Posts Tagged ‘Ireland’

This Must Be The Place by Maggie O’Farrell

Posted in Proofs on May 22nd, 2016 by admin – Be the first to comment

image

 

Maggie O’Farrell is not one to sit on her laurels nor is she one of those authors who stick to tried and tested formulas because they worked in the past. Open a new Maggie O’Farrell and you will only be assured of one thing, this lady can write beautifully and engagingly but she’s full of surprises.

One of my all-time favourite songs is This Must Be the Place, that absolute gem of a love song by Talking Heads with searingly simple lyrics,
“Out of all those kinds of people
You got a face with a view
I’m just an animal looking for a home and,
Share the same space for a minute or two
And you love me till my heart stops
Love me till I’m dead”

It’s about love and finding home with another person and maybe it’s right in front of you and you can’t see it. I don’t even know if this novel has any connection with David Byrne’s lyrics but Maggie O’Farrell’s prose just reaches inside my chest and reproduces the same heartrending effect.

Daniel O’Sullivan is an expert linguist, working with language every day, but he just can’t find the right words to communicate his feelings to those he loves. The author takes us on a journey across oceans and through the experiences of many different characters before Daniel reaches any kind of conclusion…if he ever does! If you don’t have the energy or inclination to focus on multiple characters and time frames then this might not be for you. The narrative requires quite a bit of focus and concentration but if you get on board you’ll have the ride of your life!

A few years ago, I introduced my book group members to Maggie O’Farrell’s writing. Suffice to say, they’re chomping at the bit to get their teeth into this one. Highly recommended.

  • Share/Bookmark

Foster by Claire Keegan

Posted in Contemporary Fiction, Literary Prizes on January 19th, 2011 by admin – 2 Comments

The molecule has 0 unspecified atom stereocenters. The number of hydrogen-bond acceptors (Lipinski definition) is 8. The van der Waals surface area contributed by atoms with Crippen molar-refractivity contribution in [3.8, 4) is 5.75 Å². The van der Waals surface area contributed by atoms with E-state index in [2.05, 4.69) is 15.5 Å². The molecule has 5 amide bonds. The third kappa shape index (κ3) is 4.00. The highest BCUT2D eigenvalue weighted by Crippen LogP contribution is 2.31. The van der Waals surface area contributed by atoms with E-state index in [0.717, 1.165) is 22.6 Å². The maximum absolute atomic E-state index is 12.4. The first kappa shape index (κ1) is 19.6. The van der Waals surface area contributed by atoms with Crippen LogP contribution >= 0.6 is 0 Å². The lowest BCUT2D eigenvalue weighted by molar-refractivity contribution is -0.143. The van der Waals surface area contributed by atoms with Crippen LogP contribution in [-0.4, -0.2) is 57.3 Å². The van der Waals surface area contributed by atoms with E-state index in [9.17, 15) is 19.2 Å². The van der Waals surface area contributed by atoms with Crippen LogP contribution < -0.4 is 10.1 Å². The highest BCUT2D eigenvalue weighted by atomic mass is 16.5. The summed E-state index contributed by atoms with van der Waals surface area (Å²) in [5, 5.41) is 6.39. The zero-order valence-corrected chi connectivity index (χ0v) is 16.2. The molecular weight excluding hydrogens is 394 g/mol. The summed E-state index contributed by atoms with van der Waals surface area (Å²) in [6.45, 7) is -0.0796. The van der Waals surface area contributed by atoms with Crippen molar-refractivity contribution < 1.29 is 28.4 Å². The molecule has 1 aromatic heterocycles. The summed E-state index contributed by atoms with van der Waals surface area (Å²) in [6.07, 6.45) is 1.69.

Wow! What an absolutely beautiful, scintillating gem of a book – 96 pages of pure perfection.  If I was to recommend a book to all of my friends, both avid and reluctant readers, it would be this, described as a “long, short story” rather than a novella.

Winner of the Davy Byrnes Irish Writing Award in 2009, Claire Keegan has excelled herself here, in a long story which was originally published in a shorter form, in The New Yorker.  Without giving away too much of the plot, our narrator, an unnamed young girl, is taken by her father to a farm in Wexford to be “fostered” out to the Kinsellas for the summer months while her mother gets ready for the birth of yet another child.  The impression given is that the girl comes from a near-impoverished background with a father who is a loafer and a mother who strives to keep their heads above water.  Therefore, she is thrown into a totally alien environment amongst strangers – yes, its rural, farm setting is similar to her own home but there the similarities end.

Foster is too short to be a coming of age story but it is certainly a “coming of awareness” story in that our narrator’s view of the world is vastly expanded in the space of one hot summer, and we don’t have many of those in Ireland, I can tell you!   I loved the fact that it’s not a sterotypically Irish tale of woe and misery – of course, alcohol does feature but in the context of a wake at which it is the norm to toast the deceased.  Instead it’s a timeless tale of rural Irish life in which the bleatings of the outside world are somewhat muffled.  Indeed, apart from a passing reference to the death of one of the strikers (the H Block Hunger Strike in the early 80s), you would think you were in a bygone era.

The writing is exquisite, so simple, yet carrying such underlying emotion and meaning.  I stand in awe of a writer who can capture the essence of rural Ireland and the story of a young girl’s engagement with the world in so few words.  Small is indeed beautiful and I wholeheartedly recommend this story to all readers.

  • Share/Bookmark